STEELERS 20, JETS 17 (OT)
IT'S STRANGE to view a 16--1 team like the Pittsburgh Steelers as vulnerable, and perhaps quarterback Ben Roethlisberger's rookielike performance in his first playoff game will be judged a fluke if the Steelers beat the New England Patriots in the AFC Championship Game this Sunday at Heinz Field. But in a divisional playoff against the New York Jets last Saturday night, Roethlisberger threw more passes (30) than he had in any other NFL start and nearly cost Pittsburgh the game. "It wasn't me out there today," Roethlisberger said, after the Jets gift-wrapped a 20--17 overtime win for the Steelers, missing 47- and 43-yard field goal attempts in the final two minutes of regulation. "I did everything I could to lose this game."
"For the first time, I saw Ben waver," said wideout Plaxico Burress, the first-year player's best friend on the team.
Fortunately for Big Ben, and the Steelers, running backs Jerome (the Bus) Bettis and Duce Staley came to the rescue. Again. The 258-pound Bettis crashed through the New York defense 27 times for 101 yards and a touchdown, while Staley slashed for 54 yards late in the game. The great escape was as scary as it was reassuring for the Steelers. Scary because the Jets usually went with three defensive linemen and five linebackers on running downs in the first three quarters, as if saying to Roethlisberger, Beat us, kid--and he couldn't. Roethlisberger (17 for 30, 181 yards) seemed to press early on and never showed the confidence that has been his rookie trademark. He threw two careless interceptions. Safety Reggie Tongue returned the first one 86 yards for a touchdown that gave the Jets a 17--10 lead late in the third quarter; cornerback David Barrett's pick set up Doug Brien's 43-yard field goal try, which he missed badly on the last play of regulation.
Yet the outcome was reassuring in that Pittsburgh's ground attack, second in the NFL at 154.0 yards per game during the regular season, produced 193 yards on 43 carries against the league's fifth-ranked rush defense. There's no doubt the Steelers' run to the Super Bowl is in the hands of Bettis and Staley, not Roethlisberger.
What a year it has been for Bettis. When the season started, the 32-year-old 12-year veteran was insurance for Staley, the big free-agent pickup last June. With Staley on his way to 91 yards on 24 carries in the opener against the Oakland Raiders, fourth-string running back Willie Parker sidled up to Bettis on the sideline and asked, "JB, how do you do it, man?"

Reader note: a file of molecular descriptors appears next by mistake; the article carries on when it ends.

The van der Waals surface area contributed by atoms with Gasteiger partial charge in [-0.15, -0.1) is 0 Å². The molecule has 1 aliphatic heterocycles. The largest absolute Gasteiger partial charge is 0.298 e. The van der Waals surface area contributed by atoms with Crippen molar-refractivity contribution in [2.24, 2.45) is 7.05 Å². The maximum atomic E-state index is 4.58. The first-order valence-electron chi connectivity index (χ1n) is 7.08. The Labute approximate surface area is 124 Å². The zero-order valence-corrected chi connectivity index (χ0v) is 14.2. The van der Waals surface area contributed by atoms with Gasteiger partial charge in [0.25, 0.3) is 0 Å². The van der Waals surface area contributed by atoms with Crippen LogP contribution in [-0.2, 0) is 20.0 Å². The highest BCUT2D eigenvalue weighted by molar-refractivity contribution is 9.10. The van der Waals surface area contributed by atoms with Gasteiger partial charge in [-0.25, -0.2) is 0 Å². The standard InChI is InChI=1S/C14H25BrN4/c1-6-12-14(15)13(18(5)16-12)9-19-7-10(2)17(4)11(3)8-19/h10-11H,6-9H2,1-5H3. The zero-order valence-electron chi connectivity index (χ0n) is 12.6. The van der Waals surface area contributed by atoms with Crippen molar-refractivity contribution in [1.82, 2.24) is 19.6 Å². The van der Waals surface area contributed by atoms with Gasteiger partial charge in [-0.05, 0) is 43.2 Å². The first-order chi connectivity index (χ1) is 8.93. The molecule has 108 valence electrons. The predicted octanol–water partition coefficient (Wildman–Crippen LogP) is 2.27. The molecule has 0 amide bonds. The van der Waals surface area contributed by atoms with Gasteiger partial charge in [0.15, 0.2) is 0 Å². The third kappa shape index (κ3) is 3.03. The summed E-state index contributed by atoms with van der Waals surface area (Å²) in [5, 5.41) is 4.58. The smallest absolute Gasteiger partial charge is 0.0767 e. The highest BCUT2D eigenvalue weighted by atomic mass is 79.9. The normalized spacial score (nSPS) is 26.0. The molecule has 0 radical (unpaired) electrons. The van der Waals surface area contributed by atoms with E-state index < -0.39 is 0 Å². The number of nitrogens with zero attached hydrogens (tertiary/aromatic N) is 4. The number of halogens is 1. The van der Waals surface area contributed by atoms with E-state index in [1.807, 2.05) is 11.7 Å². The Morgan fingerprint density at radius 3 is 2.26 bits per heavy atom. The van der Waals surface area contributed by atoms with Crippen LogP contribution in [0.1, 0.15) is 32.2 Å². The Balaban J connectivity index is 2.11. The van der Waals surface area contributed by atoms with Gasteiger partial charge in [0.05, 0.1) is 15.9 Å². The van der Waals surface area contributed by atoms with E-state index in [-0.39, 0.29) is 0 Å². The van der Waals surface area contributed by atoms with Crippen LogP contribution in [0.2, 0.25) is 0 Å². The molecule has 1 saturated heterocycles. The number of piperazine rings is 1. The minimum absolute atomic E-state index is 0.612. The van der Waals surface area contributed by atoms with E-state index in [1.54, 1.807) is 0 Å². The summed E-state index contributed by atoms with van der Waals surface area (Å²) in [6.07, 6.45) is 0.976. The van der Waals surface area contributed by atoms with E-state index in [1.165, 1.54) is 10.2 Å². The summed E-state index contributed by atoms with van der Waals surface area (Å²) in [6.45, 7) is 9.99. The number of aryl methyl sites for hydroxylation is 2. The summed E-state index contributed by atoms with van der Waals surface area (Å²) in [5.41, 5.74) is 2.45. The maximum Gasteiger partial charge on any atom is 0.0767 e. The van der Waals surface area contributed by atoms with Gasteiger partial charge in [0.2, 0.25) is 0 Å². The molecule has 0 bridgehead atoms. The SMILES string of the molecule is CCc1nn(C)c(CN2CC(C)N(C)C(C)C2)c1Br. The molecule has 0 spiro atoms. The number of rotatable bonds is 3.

What Parker meant was: How do you take a $3.37 million pay cut? How do you accept being a backup when you're one of the top 10 rushers in NFL history? How do you remain the leader of the locker room? How do you walk so proudly around town? And do it all with a smile? "Willie," a grinning Bettis said, "sometimes in this league you've got to turn lemons into lemonade."
Bettis was the goal line back for the first half of the season (against the Raiders he carried five times for a net gain of one yard and three touchdowns), but his outlook never changed. Then Staley, who ran for 707 yards in his first seven games, injured a hamstring in practice on Nov. 5, and Bettis responded with 812 yards in his next eight games, all Pittsburgh victories. He was his old football self--steamrollering some tacklers, bouncing off others, even running away from a few. "Hey, Willie," Bettis said to Parker last week, "you like how I turned those lemons into lemonade this year?"
Last April, Bettis had an option: Accept a cut in pay from $4.37 million to $1 million or test the free-agent market. His reasons for staying in Pittsburgh reflect his thoughtful nature. "It was about quality of life," he said over lunch last week. "Do I want to find a new home, with unrealistic expectations for what I am at this point in my career? Wherever I went, they'd be expecting the 2001 Jerome Bettis, who led the league in rushing at one point, and not the 2003 Jerome Bettis, who wasn't a full-season starter. I could have given someone 380 carries, but they might have been my last 380 carries. I'm realistic enough to know that.